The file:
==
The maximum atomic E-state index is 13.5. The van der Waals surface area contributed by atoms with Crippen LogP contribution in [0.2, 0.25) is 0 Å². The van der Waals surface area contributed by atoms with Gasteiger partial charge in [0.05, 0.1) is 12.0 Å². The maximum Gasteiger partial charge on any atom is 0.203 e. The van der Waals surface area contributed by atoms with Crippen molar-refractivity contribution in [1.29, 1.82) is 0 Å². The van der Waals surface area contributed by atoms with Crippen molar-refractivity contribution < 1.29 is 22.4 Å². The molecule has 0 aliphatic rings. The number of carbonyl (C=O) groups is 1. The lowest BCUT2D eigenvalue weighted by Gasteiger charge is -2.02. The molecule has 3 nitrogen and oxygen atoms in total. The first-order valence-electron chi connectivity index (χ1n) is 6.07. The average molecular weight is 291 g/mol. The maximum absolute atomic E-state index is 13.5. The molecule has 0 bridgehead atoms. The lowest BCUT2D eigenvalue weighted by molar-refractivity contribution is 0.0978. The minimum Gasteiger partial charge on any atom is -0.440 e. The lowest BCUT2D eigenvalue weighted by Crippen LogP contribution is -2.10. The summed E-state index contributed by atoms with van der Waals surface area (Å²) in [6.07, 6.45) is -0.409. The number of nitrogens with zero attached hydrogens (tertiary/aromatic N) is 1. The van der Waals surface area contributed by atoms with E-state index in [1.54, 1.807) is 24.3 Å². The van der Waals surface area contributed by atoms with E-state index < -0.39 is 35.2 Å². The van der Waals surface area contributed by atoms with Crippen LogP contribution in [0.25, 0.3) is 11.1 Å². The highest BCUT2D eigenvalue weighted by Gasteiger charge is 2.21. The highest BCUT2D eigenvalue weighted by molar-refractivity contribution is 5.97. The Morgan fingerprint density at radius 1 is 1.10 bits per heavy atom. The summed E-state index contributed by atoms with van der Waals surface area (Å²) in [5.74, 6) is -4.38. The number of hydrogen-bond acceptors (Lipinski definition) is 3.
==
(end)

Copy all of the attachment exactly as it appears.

The maximum atomic E-state index is 13.5. The van der Waals surface area contributed by atoms with Crippen LogP contribution in [0.2, 0.25) is 0 Å². The van der Waals surface area contributed by atoms with Gasteiger partial charge in [0.05, 0.1) is 12.0 Å². The maximum Gasteiger partial charge on any atom is 0.203 e. The van der Waals surface area contributed by atoms with Crippen molar-refractivity contribution in [1.29, 1.82) is 0 Å². The van der Waals surface area contributed by atoms with Crippen molar-refractivity contribution < 1.29 is 22.4 Å². The molecule has 0 aliphatic rings. The number of carbonyl (C=O) groups is 1. The lowest BCUT2D eigenvalue weighted by Gasteiger charge is -2.02. The molecule has 3 nitrogen and oxygen atoms in total. The first-order valence-electron chi connectivity index (χ1n) is 6.07. The average molecular weight is 291 g/mol. The maximum absolute atomic E-state index is 13.5. The molecule has 0 bridgehead atoms. The lowest BCUT2D eigenvalue weighted by molar-refractivity contribution is 0.0978. The minimum Gasteiger partial charge on any atom is -0.440 e. The lowest BCUT2D eigenvalue weighted by Crippen LogP contribution is -2.10. The summed E-state index contributed by atoms with van der Waals surface area (Å²) in [6.07, 6.45) is -0.409. The number of nitrogens with zero attached hydrogens (tertiary/aromatic N) is 1. The van der Waals surface area contributed by atoms with E-state index in [1.54, 1.807) is 24.3 Å². The van der Waals surface area contributed by atoms with E-state index < -0.39 is 35.2 Å². The van der Waals surface area contributed by atoms with Crippen LogP contribution in [0.25, 0.3) is 11.1 Å². The highest BCUT2D eigenvalue weighted by Gasteiger charge is 2.21. The highest BCUT2D eigenvalue weighted by molar-refractivity contribution is 5.97. The Morgan fingerprint density at radius 1 is 1.10 bits per heavy atom. The summed E-state index contributed by atoms with van der Waals surface area (Å²) in [5.74, 6) is -4.38. The number of hydrogen-bond acceptors (Lipinski definition) is 3.